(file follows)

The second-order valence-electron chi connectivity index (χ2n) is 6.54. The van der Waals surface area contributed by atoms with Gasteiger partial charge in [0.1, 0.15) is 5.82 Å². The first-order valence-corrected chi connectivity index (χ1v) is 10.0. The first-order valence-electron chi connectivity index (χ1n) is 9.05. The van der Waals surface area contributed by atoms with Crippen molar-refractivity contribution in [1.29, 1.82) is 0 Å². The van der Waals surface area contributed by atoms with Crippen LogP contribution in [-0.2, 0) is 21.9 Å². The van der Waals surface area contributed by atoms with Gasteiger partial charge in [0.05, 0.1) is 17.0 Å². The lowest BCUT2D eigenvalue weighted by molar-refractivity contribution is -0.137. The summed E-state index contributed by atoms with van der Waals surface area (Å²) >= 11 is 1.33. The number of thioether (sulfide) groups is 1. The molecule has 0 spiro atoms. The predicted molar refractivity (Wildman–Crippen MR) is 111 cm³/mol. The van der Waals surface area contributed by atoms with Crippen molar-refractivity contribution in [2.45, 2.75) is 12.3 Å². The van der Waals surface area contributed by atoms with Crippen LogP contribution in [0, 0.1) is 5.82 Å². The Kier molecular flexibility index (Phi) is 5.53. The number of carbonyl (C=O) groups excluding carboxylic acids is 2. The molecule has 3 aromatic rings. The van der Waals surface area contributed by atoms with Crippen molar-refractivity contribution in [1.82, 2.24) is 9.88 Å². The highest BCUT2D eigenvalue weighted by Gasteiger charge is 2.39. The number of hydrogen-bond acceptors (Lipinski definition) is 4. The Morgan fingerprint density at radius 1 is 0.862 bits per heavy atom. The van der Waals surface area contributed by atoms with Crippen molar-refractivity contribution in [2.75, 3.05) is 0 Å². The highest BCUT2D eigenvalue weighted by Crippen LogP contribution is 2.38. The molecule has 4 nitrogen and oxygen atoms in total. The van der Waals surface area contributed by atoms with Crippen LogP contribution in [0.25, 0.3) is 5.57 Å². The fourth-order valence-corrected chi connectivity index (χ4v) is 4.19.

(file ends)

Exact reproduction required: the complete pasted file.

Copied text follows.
The second-order valence-electron chi connectivity index (χ2n) is 6.54. The van der Waals surface area contributed by atoms with Gasteiger partial charge in [0.1, 0.15) is 5.82 Å². The first-order valence-corrected chi connectivity index (χ1v) is 10.0. The first-order valence-electron chi connectivity index (χ1n) is 9.05. The van der Waals surface area contributed by atoms with Crippen molar-refractivity contribution in [1.29, 1.82) is 0 Å². The van der Waals surface area contributed by atoms with Crippen LogP contribution in [-0.2, 0) is 21.9 Å². The van der Waals surface area contributed by atoms with Gasteiger partial charge in [0.05, 0.1) is 17.0 Å². The lowest BCUT2D eigenvalue weighted by molar-refractivity contribution is -0.137. The summed E-state index contributed by atoms with van der Waals surface area (Å²) >= 11 is 1.33. The number of thioether (sulfide) groups is 1. The molecule has 0 spiro atoms. The predicted molar refractivity (Wildman–Crippen MR) is 111 cm³/mol. The van der Waals surface area contributed by atoms with Crippen molar-refractivity contribution in [2.45, 2.75) is 12.3 Å². The van der Waals surface area contributed by atoms with Crippen LogP contribution in [0, 0.1) is 5.82 Å². The Kier molecular flexibility index (Phi) is 5.53. The number of carbonyl (C=O) groups excluding carboxylic acids is 2. The molecule has 3 aromatic rings. The van der Waals surface area contributed by atoms with Crippen molar-refractivity contribution in [1.82, 2.24) is 9.88 Å². The highest BCUT2D eigenvalue weighted by Gasteiger charge is 2.39. The number of hydrogen-bond acceptors (Lipinski definition) is 4. The Morgan fingerprint density at radius 1 is 0.862 bits per heavy atom. The van der Waals surface area contributed by atoms with Crippen molar-refractivity contribution in [2.75, 3.05) is 0 Å². The highest BCUT2D eigenvalue weighted by Crippen LogP contribution is 2.38. The molecule has 4 nitrogen and oxygen atoms in total. The van der Waals surface area contributed by atoms with Crippen LogP contribution in [0.25, 0.3) is 5.57 Å². The fourth-order valence-corrected chi connectivity index (χ4v) is 4.19.